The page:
Selecting a blog platform – Part 6: Customizability
To make a solid choice which blog platform to use, we looked at factors like selfhosting your blog or not, what functionality you demand, ease of use and support as well as design, layout and navigation features.
Some bloggers are very particular about their tools, and want it just the way they like it, in looks and functionality. How do the different popular blog platforms compare on that criteria? How flexible are each of the software packages we looked at?
Tumblr’s template is a free-for-all playground, which you can customize all you want. The negative thing is the lack of features as part of their core functionality, so you can not do much more than tweak the layout.
Blogger is highly customizable for those who have the technical knowledge. Over the past 20 months, I hacked my way through my personal blog’s template and what I have nowadays does not resemble the original anymore.
The way Blogger opened up its template for customizations, and documented the features is definitively a plus. On top of that, Blogger allows you to do whatever you want in HTML, Java scripting or CSS within widgets and posts. But… you need the technical know-how.
You can recognize a WordPress.com blog – the hosted version of the WordPress twins – from afar. They feature more widgets and plug-ins than Blogger but they still… look pretty standard. Customization, unless if you pay extra for that privilege, is pretty much out of the question.
Not so for its bigger -and selfhosted- brother, WordPress.org, which allows you to do anything you want. And with the active user community being one of the strong points of the WordPress family, you can turn your blog into the look and feel of a professional website.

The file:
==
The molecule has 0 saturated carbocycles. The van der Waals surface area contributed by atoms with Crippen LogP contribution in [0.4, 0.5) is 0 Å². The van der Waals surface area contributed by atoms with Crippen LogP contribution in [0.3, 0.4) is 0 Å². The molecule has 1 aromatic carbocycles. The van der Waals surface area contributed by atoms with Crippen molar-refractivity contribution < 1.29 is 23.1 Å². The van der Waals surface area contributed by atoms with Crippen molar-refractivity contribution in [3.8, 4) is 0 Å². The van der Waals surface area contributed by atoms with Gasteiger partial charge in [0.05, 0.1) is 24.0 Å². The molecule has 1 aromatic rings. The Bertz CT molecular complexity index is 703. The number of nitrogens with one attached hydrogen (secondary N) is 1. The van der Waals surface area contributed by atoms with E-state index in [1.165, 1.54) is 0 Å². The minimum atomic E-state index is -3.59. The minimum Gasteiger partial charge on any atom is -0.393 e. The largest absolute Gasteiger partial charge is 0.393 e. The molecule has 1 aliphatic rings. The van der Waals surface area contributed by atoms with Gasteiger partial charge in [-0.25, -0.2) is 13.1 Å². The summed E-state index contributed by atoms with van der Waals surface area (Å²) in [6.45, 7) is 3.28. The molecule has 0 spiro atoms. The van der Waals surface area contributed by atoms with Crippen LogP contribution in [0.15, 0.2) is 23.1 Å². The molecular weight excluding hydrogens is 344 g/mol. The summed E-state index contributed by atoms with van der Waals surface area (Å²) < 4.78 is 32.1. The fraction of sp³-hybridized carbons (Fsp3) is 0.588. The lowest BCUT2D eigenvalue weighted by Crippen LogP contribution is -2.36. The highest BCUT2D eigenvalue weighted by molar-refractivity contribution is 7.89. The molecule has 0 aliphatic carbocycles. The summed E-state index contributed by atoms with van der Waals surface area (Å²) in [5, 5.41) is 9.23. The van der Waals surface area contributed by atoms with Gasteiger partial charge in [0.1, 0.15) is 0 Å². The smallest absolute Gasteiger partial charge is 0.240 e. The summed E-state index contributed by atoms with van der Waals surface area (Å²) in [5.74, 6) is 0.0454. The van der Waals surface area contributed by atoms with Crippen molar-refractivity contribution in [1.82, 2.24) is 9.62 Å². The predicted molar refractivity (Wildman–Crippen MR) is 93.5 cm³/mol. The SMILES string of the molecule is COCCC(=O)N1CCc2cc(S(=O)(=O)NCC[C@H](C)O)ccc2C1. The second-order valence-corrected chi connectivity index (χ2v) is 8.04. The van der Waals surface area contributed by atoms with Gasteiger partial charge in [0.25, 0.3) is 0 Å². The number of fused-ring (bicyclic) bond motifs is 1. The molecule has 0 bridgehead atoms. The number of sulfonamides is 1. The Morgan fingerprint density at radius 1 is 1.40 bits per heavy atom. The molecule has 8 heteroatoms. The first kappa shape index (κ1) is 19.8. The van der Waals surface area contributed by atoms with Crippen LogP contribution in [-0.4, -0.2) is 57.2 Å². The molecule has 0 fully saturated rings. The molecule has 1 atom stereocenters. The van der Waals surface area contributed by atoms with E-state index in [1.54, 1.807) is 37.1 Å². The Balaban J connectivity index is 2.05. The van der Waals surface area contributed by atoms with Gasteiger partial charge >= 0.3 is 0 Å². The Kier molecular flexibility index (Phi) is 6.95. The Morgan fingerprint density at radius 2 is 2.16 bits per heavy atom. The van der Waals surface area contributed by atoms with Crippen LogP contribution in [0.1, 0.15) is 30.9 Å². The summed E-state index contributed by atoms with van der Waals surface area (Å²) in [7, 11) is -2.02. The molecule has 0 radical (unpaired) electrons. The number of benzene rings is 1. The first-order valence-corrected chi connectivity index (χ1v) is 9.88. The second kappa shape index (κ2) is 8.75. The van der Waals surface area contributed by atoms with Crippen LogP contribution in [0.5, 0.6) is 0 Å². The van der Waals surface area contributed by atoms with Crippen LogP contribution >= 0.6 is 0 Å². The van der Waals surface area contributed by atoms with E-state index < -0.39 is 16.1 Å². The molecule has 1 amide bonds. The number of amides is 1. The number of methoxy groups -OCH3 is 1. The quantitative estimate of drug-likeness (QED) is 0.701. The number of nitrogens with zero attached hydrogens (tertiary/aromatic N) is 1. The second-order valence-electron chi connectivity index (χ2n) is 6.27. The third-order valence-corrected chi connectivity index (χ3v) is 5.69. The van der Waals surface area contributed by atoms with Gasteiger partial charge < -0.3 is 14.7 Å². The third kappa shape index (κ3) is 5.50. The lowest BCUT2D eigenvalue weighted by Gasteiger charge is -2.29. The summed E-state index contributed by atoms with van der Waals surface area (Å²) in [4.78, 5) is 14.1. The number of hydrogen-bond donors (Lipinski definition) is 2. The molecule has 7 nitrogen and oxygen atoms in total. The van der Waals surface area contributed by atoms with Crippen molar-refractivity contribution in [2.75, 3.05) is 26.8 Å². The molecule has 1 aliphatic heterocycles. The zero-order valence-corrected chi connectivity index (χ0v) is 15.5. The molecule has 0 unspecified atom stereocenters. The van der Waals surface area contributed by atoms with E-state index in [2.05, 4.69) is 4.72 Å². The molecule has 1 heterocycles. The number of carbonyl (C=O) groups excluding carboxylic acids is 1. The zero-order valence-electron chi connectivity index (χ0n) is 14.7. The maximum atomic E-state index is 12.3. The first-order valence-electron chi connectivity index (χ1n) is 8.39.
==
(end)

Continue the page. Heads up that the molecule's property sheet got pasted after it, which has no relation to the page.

A few third-party providers of WordPress themes have protected their code so that certain portions are encrypted and cannot be modified, though this is rarer these days.
… offers just as much customization as WordPress.org, with the same level of complexity. The two are about even here. Co-author Dave sets up blogs for a living and notes it is almost never necessary to modify the Typepad templates. Typepad also offers simple CSS customizations.
Selfhosted Movable Type offers just as much customization as WordPress.org, but is a little more bothersome due to the complexity of the underlying template architecture.
I recommend to go for Blogger only if you want to experiment.
Go for Movable Type or WordPress.org if you want to tweak your blog as you would do with a professional Content Management System (CMS), and if you have the knowledge. Even if you don’t, the out-of-the-box features are diverse and well-supported.
WordPress.com is the runner-up with a lot of features built-in, but with less customizability.
Tumblr offers you room to customize, but with only few featured building blocks.
Writing this series, I got significant help from Dave Barnhart, who filled in the blanks on Typepad and Movable Type.
Dave is a social media strategy consultant, founder of Business Blogging Pros, and a gourmet chef. He and his firm have been helping companies use social media since 2005.
He blogs at Business Blogging Pros and Fumbling Foodie. Check out some of the blogs he has created.